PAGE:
Sri Lanka blocks Facebook, social media, amid riots
COLOMBO – Agence France-Presse
Sri Lanka on March 7 blocked access to Facebook and suspended internet services in a troubled central district after police warned that rioters were using social media to spread anti-Muslim sentiment.
The government declared an island-wide state of emergency March 6 and imposed curfews across Kandy after days of rioting claimed at least two lives and left Muslim homes and businesses in ruins.
Schools were shut across Kandy, a hill station popular with tourists, as rioters defied curfews and clashed with police who used teargas to disperse the mobs.
A senior government source said Sri Lanka’s telecoms regulator had asked internet providers to block access to Facebook and other social media platforms to stop the unrest spreading.
“This is a temporary measure and we will have the restrictions removed soon,” a top official told AFP on condition of anonymity.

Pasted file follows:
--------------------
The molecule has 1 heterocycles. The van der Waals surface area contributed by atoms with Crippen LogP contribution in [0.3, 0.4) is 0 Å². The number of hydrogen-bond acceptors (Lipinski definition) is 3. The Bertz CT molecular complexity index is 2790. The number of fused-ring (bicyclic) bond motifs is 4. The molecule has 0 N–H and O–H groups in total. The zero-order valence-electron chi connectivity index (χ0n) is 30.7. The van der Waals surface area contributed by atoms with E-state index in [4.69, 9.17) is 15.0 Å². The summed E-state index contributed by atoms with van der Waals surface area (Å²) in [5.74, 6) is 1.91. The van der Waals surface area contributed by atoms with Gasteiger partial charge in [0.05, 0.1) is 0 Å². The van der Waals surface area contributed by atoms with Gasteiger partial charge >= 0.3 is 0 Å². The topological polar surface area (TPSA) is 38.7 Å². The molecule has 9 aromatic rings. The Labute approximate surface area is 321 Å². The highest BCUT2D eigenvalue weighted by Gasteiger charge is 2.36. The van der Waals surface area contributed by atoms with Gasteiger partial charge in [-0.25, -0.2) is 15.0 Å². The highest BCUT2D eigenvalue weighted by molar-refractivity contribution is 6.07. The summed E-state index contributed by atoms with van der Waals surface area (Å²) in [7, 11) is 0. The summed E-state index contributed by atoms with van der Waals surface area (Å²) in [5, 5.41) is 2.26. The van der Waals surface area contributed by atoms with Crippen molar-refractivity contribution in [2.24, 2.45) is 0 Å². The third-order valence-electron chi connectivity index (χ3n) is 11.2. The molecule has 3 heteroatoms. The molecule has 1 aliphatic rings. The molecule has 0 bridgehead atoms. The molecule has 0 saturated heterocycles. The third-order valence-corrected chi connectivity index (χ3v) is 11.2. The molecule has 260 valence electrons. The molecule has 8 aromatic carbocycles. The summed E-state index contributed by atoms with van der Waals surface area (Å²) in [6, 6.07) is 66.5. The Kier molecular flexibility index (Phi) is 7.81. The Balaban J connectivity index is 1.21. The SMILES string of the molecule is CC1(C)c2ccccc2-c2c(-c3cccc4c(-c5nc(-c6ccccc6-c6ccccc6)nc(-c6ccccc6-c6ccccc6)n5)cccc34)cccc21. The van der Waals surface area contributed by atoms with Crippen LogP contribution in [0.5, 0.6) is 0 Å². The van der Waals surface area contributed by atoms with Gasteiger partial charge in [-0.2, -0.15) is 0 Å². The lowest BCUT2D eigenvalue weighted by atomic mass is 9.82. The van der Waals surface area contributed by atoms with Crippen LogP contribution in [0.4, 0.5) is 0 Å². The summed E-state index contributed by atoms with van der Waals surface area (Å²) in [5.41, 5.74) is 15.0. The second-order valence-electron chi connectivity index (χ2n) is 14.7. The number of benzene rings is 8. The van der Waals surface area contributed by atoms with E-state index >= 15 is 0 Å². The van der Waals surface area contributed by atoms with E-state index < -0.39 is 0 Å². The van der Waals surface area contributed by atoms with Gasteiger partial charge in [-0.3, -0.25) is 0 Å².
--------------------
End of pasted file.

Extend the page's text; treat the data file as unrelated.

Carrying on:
He said police had already identified anti-Muslim messages being shared on social networks, including a video posted by a hardline Buddhist monk urging violence against Muslims.
Authorities suspended internet access entirely to curfew-bound Kandy after discovering rioters were using online messaging services like WhatsApp to coordinate attacks on Muslim properties.
Sri Lankan telecoms providers said they would be blocking certain social networks following an order from the island’s regulator.
“Access to certain social media sites and messaging platforms will be restricted with immediate effect until further notice,” Sri Lanka’s largest mobile phone provider Dialog said in a statement.
The internet blackout in Kandy, 115 kilometers east of Colombo, has also affected media organizations to get pictures and video footage from the region.
Censorship and media oppression was used widely by strongman president Mahinda Rajapakse, who for a decade in power ordered local internet providers to block anti-government sentiment online.
His successor President Maithripala Sirisena was elected in 2015 promising an end to draconian government restrictions, but some websites critical of the government remain blocked.